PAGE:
Chinese Business Etiquette – The Seven Rules of Chopsticks

With more and more businesses and investors flocking to China to try and boost falling revenues back home, there is likely to be a huge increase in business lunches. While these are generally informal affairs, business discussion is considered to be off the menu (as it were) during social occasions, it’s important to understand how to use your chopsticks so you don’t offend your Chinese partners. Here are seven simple rules to keep you on track.

Keep Your Chopsticks Even

When you place your sticks down by the side of your plate or bowl there is a little holder designed to keep them from rolling around on the table. You should ensure that you lay them down evenly with no overlap on either end on this holder. Why? Apparently because this reminds the Chinese of the shape of a coffin and nobody wants death at the dinner table outside of an Agatha Christie novel.

Don’t Stick Your Forefinger Out

The correct way to hold your chopsticks is to use your thumb and forefinger to secure them and then three fingers placed down the side to control them. If your forefinger ends up sticking out it reminds the locals of being scolded and it’s considered very rude. As an additional point here it’s also rude to point at someone with your chopsticks too.

Don’t Knock Them Against the Bowl

This is really rude; when beggars approach people on the street in China they knock their fingers against the begging bowl to attract attention. The gesture is deeply offensive and a great way to ruin a budding relationship with your Chinese partners.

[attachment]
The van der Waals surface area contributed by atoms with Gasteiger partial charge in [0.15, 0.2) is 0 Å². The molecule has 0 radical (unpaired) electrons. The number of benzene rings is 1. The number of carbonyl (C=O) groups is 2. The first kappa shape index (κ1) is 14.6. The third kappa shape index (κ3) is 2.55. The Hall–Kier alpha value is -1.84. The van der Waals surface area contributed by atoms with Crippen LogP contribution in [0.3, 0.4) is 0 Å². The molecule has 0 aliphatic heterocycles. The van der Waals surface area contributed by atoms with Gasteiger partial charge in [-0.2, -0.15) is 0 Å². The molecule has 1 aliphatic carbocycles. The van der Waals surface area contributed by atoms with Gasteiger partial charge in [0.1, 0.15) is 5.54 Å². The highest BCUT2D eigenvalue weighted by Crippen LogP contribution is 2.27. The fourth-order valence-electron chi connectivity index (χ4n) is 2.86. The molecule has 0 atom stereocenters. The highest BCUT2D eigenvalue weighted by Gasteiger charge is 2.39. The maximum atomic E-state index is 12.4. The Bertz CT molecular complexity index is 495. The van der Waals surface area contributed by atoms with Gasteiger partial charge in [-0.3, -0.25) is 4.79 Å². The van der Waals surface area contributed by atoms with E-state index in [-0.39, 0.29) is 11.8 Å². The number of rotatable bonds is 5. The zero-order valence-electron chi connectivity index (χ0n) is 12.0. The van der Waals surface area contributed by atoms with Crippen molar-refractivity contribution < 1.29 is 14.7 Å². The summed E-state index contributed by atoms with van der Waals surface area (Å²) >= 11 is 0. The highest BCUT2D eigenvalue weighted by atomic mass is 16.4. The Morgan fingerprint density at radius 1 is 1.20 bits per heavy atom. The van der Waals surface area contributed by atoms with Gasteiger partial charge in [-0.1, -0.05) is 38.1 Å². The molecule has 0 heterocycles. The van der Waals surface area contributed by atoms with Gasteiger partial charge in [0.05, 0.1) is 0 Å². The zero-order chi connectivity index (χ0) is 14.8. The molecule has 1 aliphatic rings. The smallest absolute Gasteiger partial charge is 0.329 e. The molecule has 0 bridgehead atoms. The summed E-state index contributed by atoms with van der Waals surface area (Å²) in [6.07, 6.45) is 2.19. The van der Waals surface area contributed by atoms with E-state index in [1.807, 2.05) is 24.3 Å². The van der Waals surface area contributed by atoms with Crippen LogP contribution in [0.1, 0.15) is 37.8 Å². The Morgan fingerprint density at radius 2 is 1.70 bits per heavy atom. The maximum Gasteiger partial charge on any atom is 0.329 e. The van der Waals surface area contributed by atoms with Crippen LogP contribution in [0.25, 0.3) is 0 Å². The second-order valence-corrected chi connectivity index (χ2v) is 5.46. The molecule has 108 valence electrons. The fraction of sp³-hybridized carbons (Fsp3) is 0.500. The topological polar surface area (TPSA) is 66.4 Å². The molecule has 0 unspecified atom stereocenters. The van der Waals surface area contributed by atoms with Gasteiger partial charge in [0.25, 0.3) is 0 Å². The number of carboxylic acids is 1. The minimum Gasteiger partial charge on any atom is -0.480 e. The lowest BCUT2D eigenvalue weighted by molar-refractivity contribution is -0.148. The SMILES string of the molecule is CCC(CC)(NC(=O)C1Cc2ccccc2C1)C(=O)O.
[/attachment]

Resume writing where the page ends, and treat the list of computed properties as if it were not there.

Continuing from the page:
Don’t Leave Chopsticks Stuck in Dishes

Perhaps the most unforgivable moment of rudeness is to insert your sticks into the dish and leave them standing up, it’s the equivalent of showing some the middle finger back home. Always place them by the side of the dish when you’re not using them to eat with.

Don’t Pass the Rice with Serving Chopsticks Stuck in It

Again take the sticks out and pass them separately from the plate, it might seem like a great time saver but it reminds the Chinese of incense being burned at funerals and the whole death taboo comes back into play.

Don’t Cross the Streams

Side-by-side evenly is how you put down your sticks, that’s what the little holder is for. If you cross them over you are essentially asserting that you think your dinner companion is wrong (about whatever they are currently talking about). It’s similar to the little red cross left in school books and a bit of a sore subject for locals.

Don’t Drop Them on the Floor

This one is shrouded in the historical belief that Chinese ancestors live beneath us and by dropping your utensils on the floor you will upset their spirits. If you do drop them by accident, apologise immediately. Never do it on purpose.

While these are the general rules of conduct when dining in China, it’s worth noting that some areas or families may have other important customs. It’s best to pay attention to your host and follow their lead to avoid offense.